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BIOS - UEFI

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Dual boot: Windows 8 + Ubuntu 14.04. Updated: May 19, 2014 Listen very carefully.

Dual boot: Windows 8 + Ubuntu 14.04

What I'm going to do today is nothing short of awesome. I am going to show you how to install Ubuntu 14.04 alongside Windows 8.1 in a side-by-side setup, professionally known as dual boot. But that, on its own, is not that special. What really matters is that I have the following setup. 1. In order to master this guide in the best way possible, please consider reading some of my earlier works. Consider reading on data backup and system imaging in the form of my extensive Clonezilla tutorial. UEFI Installing - Tips. Boot and Install Windows 7 from USB 3.0 solution.

Modern motherboards have a number of USB 3.0 ports, although Windows 7 installation does not contain USB 3.0 and brings up an error when booting with a USB stick(flash drive) from a USB 3.0 port.

Boot and Install Windows 7 from USB 3.0 solution

The current workaround to install from USB has been to disable the USB 3.0 port in the BIOS or plug the USB stick into a USB 2.0 port. G752VT clean install - some issues found and questions. HI, i've received a brand new G752VT-T7005T a couple of days ago.

G752VT clean install - some issues found and questions

During this two days i've found some little issues (dvd writer starts load randomly even if empty, usb ports sometimes refresh during copy and doing a new folder wherever i want shows up only after pressing F5) that convince me to do a fresh install (like every "G" received in the last 6 years);Assuming that i'm running Windows on a Samsung m.2 SSD 128gb installed onto IRST controller LOCKED into RAID mode, thats what i've found:Doing a fresh bootable media of Windows 10 update 1155 (UEFI mode) using a USB 3.0 drive (fully working) don't show up in boot selection, using a 2.0 it works.To recognize the m.2 drive, you have to load onto your usb drive IRST drivers, used in the section of disks research; IRST provided from ASUS website crash (blue screen IRQL), but with THIS the setup will recognize SSD and will work fine.

Guide: How to install windows 8/8.1/10 The proper way (UEFI based installation) - Page 7. Originally Posted by ClintlgmYes all new computer are using UEFI GPT, BIOS MBR is called legacy and hasn't been used for several years now.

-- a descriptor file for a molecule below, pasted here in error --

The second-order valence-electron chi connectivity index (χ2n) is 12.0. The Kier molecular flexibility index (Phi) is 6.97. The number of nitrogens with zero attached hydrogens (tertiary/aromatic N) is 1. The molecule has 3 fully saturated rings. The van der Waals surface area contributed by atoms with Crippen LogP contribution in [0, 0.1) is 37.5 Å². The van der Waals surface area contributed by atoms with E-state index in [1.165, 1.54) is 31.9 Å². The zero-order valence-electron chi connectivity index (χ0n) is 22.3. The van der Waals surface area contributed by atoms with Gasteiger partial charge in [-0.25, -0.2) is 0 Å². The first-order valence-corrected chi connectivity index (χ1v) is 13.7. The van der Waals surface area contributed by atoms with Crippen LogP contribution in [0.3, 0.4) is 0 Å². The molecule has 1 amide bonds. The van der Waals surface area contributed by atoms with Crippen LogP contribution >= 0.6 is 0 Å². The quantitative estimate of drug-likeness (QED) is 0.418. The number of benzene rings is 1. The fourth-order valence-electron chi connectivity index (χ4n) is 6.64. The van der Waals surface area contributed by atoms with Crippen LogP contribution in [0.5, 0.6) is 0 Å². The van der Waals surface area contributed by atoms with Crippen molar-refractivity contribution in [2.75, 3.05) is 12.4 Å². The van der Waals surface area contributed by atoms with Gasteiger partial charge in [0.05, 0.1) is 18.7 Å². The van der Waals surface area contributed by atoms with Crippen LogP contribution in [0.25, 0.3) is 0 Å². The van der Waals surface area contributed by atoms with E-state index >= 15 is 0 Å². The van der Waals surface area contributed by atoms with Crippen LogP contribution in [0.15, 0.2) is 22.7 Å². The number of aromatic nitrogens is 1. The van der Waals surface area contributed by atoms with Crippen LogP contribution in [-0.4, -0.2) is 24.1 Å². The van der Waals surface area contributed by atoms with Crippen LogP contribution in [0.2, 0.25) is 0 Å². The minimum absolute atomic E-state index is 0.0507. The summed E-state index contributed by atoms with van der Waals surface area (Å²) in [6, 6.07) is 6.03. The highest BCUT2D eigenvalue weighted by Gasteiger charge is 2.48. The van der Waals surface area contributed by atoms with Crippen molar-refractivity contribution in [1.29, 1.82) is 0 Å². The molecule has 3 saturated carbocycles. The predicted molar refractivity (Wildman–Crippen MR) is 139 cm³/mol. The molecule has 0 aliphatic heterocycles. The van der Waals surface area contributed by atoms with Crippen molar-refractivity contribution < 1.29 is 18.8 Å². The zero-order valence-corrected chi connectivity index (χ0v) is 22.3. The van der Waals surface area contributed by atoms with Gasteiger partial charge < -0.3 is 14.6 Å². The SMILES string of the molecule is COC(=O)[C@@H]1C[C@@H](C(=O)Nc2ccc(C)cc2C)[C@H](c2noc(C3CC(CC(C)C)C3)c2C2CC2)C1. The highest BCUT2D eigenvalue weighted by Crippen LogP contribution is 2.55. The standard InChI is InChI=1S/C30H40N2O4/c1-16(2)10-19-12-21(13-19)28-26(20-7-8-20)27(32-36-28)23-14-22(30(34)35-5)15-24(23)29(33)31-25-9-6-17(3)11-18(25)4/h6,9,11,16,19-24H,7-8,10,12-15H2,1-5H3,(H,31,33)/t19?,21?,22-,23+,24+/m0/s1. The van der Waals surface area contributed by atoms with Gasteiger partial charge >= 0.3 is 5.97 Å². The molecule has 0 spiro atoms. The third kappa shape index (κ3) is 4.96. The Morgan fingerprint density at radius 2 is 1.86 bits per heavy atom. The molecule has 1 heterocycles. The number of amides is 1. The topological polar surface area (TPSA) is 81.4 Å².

Guide: How to install windows 8/8.1/10 The proper way (UEFI based installation) - Page 7

I do not know if the GL models support BIOS MBR I assume they will but that would be a backward move for youi'm sure that there is are some portable pcs sticks for TV and tables that runs based on 8086 (= x86) instruction set using BIOS - even though "brand new" today. With asus ROG laptops, it is likely that you got their Aptio based BIOS, thus you should have a "CSM" option in the bios ( enabled=legacy BIOS mode | disabled = UEFI mode ). Also, another indicator for your laptop support of UEFI is the CHIPSET ( on rog it is usually Intel's ) model. One can check @intel's website for the chipset features to see whether it supports UEFI.Nontheless, even if your ROG laptop is publish by ASUS THEMSELF as being UEFI supported - your laptop might NOT have a UEFI suppoted pre-installed windows 8/10 !!!...

Listen up:I had RMA my G55VW multiple times. UEFI BIOS explained. If you’re buying a new PC, you'll see systems described as boasting a UEFI BIOS.

UEFI BIOS explained

If you’re building a computer from scratch you may notice that some motherboards feature a UEFI BIOS, while older models lack it. But what does UEFI mean, and is it worth paying extra for it? Why BIOS needs replacing Anyone who has used a PC will be at least vaguely familiar with the BIOS – the Basic Input/Output System that’s stored in your PC’s firmware, and which kicks in as soon as you turn on your PC. Before the operating system loads, it’s the BIOS that handles the fundamental business of enumerating which hardware is installed, and applying basic settings such as CPU frequencies and RAM timings. Broadly speaking, the role of the PC BIOS hasn’t changed in more than 20 years, and for most of that time it’s done a satisfactory job. The BIOS was never designed to be extended ad infinitum in this way.